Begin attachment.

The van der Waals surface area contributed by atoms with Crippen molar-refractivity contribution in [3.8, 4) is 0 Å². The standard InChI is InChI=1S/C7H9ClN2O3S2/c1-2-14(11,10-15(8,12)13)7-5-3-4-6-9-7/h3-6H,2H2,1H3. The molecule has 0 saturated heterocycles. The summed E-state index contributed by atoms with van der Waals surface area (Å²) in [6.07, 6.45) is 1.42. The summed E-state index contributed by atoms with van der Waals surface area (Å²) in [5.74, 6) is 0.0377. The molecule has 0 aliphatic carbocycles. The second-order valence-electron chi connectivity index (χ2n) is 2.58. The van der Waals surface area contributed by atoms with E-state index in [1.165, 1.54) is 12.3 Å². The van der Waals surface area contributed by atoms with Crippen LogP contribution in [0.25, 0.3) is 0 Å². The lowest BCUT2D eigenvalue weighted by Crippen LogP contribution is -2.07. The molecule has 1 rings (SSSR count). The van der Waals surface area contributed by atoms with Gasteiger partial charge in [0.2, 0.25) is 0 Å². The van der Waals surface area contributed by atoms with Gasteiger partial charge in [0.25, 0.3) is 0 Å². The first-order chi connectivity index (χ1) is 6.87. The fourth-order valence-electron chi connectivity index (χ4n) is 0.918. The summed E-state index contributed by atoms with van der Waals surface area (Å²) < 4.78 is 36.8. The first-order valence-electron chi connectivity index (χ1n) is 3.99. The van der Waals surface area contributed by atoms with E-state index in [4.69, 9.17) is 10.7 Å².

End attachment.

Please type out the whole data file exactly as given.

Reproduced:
The van der Waals surface area contributed by atoms with Crippen molar-refractivity contribution in [3.8, 4) is 0 Å². The standard InChI is InChI=1S/C7H9ClN2O3S2/c1-2-14(11,10-15(8,12)13)7-5-3-4-6-9-7/h3-6H,2H2,1H3. The molecule has 0 saturated heterocycles. The summed E-state index contributed by atoms with van der Waals surface area (Å²) in [6.07, 6.45) is 1.42. The summed E-state index contributed by atoms with van der Waals surface area (Å²) in [5.74, 6) is 0.0377. The molecule has 0 aliphatic carbocycles. The second-order valence-electron chi connectivity index (χ2n) is 2.58. The van der Waals surface area contributed by atoms with E-state index in [1.165, 1.54) is 12.3 Å². The van der Waals surface area contributed by atoms with Crippen LogP contribution in [0.25, 0.3) is 0 Å². The lowest BCUT2D eigenvalue weighted by Crippen LogP contribution is -2.07. The molecule has 1 rings (SSSR count). The van der Waals surface area contributed by atoms with Gasteiger partial charge in [0.2, 0.25) is 0 Å². The van der Waals surface area contributed by atoms with Gasteiger partial charge in [0.25, 0.3) is 0 Å². The first-order chi connectivity index (χ1) is 6.87. The fourth-order valence-electron chi connectivity index (χ4n) is 0.918. The summed E-state index contributed by atoms with van der Waals surface area (Å²) < 4.78 is 36.8. The first-order valence-electron chi connectivity index (χ1n) is 3.99. The van der Waals surface area contributed by atoms with E-state index in [4.69, 9.17) is 10.7 Å².